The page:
This yields for a typical base density of n = 109 cm −3 base, a coronal temperature of T = 1.0 MK, and an opening angle range of ∘ ∘ 𝜃 ≈ 3 –30, CME masses in the range of 14 16 mCME ≈ 10 – 10 g. More accurate estimates could easily be obtained by combining the coronal EUV filters in order to have more comprehensive temperature coverage (Robbrecht and Wang, 2010; Landi et al., 2010), e.g., T ≈ 0.7 –2.7 MK for the three STEREO/EUVI filters in 171, 195, and 284 Å. Applying Eq. (48View Equation) to the 2008 Mar 25 flare, where the EUV dimming extends over an opening angle of ∘ 𝜃 ≈ 13, we estimate a CME mass of 15 mCME ≈ 2 × 10 g, which includes the CME plasma in the temperature range of T ≈ 0.7 –1.3 MK and, thus, represents a lower limit for the entire CME mass. More detailed geometric modeling for arbitrary locations in the solar corona and combining the emission measures from different temperature filters in 6 CME events yielded CME masses in the range of 15 mCME = (2 –7) × 10 g, which agreed between the two STEREO/A and B spacecraft (mA ∕mB = 1.3 ± 0.6) as well as with white-light measurements by COR2 (m ∕m = 1.1 ± 0.3 EUVI COR2) (Aschwanden et al., 2009a). Previous CME masses were determined by assuming the propagation direction to be aligned with the plane-of-sky (Vourlidas et al., 2010), but improved values that are corrected for the (stereoscopically triangulated) “true” 3D propagation direction have been derived in the latter comparison (Colaninno and Vourlidas, 2009), based on the assumption that both STEREO spacecraft measure equal CME masses.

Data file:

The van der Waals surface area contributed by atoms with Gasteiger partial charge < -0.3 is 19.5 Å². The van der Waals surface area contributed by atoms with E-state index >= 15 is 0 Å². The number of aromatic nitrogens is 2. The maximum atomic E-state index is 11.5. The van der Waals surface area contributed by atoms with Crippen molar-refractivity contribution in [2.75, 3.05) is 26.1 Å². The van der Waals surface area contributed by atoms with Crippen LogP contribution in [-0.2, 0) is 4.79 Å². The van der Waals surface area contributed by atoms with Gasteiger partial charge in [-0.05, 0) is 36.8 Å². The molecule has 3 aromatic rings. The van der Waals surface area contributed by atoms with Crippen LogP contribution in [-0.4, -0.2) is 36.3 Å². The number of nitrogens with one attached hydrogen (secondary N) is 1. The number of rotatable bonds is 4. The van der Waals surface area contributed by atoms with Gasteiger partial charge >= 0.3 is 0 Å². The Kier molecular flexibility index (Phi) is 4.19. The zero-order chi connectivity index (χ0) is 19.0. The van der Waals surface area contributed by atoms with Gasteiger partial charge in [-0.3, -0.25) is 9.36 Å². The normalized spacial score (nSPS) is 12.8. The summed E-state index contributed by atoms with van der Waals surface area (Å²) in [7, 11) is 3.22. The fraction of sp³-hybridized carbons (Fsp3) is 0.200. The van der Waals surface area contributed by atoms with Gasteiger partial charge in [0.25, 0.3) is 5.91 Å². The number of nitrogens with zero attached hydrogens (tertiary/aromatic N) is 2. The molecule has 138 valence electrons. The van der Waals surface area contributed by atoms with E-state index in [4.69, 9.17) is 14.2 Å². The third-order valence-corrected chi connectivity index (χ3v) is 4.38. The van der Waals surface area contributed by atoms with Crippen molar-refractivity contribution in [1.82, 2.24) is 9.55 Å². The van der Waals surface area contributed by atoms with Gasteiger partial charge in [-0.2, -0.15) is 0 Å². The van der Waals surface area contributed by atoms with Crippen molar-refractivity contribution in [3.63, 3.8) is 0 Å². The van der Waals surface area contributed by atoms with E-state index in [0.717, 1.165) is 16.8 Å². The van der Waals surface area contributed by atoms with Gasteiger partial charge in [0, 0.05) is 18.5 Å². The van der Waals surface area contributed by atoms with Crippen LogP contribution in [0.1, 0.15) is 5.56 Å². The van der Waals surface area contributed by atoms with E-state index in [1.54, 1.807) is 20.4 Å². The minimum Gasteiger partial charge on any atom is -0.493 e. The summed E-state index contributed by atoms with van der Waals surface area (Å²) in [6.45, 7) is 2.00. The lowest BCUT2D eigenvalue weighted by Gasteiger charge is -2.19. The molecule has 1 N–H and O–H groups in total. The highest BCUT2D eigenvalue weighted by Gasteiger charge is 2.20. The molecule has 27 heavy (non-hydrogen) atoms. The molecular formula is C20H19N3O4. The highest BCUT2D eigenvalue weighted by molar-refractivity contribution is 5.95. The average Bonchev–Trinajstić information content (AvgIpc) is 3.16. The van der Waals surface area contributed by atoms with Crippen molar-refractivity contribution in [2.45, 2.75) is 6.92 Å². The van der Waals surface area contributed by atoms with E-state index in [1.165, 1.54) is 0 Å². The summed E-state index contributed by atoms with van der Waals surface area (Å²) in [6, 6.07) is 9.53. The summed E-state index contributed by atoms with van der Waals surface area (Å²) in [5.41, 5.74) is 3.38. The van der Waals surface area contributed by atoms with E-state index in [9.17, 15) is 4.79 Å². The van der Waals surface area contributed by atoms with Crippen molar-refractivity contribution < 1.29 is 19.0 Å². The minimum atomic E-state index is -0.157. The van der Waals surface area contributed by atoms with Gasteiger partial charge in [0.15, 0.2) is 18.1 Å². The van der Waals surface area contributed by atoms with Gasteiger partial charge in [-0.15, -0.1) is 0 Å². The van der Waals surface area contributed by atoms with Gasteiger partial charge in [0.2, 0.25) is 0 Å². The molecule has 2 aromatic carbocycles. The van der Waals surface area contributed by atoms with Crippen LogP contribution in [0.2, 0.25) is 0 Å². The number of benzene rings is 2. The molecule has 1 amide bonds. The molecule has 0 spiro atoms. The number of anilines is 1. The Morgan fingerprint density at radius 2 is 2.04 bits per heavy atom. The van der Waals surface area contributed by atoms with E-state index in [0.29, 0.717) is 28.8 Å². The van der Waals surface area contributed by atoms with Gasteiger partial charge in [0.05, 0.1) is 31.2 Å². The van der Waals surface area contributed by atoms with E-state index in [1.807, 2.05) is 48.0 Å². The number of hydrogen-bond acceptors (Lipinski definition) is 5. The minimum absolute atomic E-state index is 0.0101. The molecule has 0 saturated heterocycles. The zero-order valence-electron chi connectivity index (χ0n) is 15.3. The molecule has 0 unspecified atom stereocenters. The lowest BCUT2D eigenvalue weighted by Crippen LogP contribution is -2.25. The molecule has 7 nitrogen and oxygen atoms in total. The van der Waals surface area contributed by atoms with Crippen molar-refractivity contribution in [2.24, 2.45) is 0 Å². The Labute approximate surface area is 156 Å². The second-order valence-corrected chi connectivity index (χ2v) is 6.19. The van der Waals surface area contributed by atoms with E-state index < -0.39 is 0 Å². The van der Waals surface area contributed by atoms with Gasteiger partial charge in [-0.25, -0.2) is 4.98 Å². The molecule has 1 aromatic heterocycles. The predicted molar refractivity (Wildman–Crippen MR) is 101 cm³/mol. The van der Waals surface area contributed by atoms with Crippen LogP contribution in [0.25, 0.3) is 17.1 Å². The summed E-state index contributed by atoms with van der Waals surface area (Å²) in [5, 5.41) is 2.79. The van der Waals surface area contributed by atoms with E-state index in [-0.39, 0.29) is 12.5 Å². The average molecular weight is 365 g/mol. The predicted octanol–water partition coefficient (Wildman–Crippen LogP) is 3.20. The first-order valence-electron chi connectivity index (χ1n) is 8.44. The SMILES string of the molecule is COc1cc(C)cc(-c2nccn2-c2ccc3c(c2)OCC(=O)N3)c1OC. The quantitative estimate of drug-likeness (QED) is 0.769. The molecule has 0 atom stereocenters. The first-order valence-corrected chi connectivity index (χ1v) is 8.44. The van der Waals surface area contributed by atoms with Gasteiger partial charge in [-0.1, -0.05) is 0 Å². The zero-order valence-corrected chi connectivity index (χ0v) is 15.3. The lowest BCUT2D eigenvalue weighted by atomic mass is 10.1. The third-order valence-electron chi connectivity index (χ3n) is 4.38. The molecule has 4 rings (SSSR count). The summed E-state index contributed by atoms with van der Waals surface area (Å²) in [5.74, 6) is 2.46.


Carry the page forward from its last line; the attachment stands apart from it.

A numerical simulation of a coronal wave – CME – dimming event (2009 Feb 13) was carried out when the STEREO spacecraft were in quadrature, which provided a top-down as well as a side-view of the expanding CME (Cohen et al., 2009Jump To The Next Citation Point). STEREO quadrature observations also revealed that the coronal dimming occurs before the chromospheric eruption, indicating that the removal of the overlying coronal magnetic field is the trigger in miniature CMEs (Innes et al., 2010). Sequential (homologous) CME events may cause “double dimmings” (Li et al., 2010b). EUV dimming may occur at two footpoint locations of an eruptive loop, especially in cases with emerging flux trigger mechanisms (Zheng et al., 2011). The detection and measurement of coronal EUV dimming regions can now be conducted with automated algorithms (Attrill and Wills-Davey, 2010). It would be interesting to compare the automatically detected dimming areas from the two STEREO spacecraft and to stereoscopically triangulate the altitude of the centroids of the dimming areas, which is expected to correspond to a half density scale height.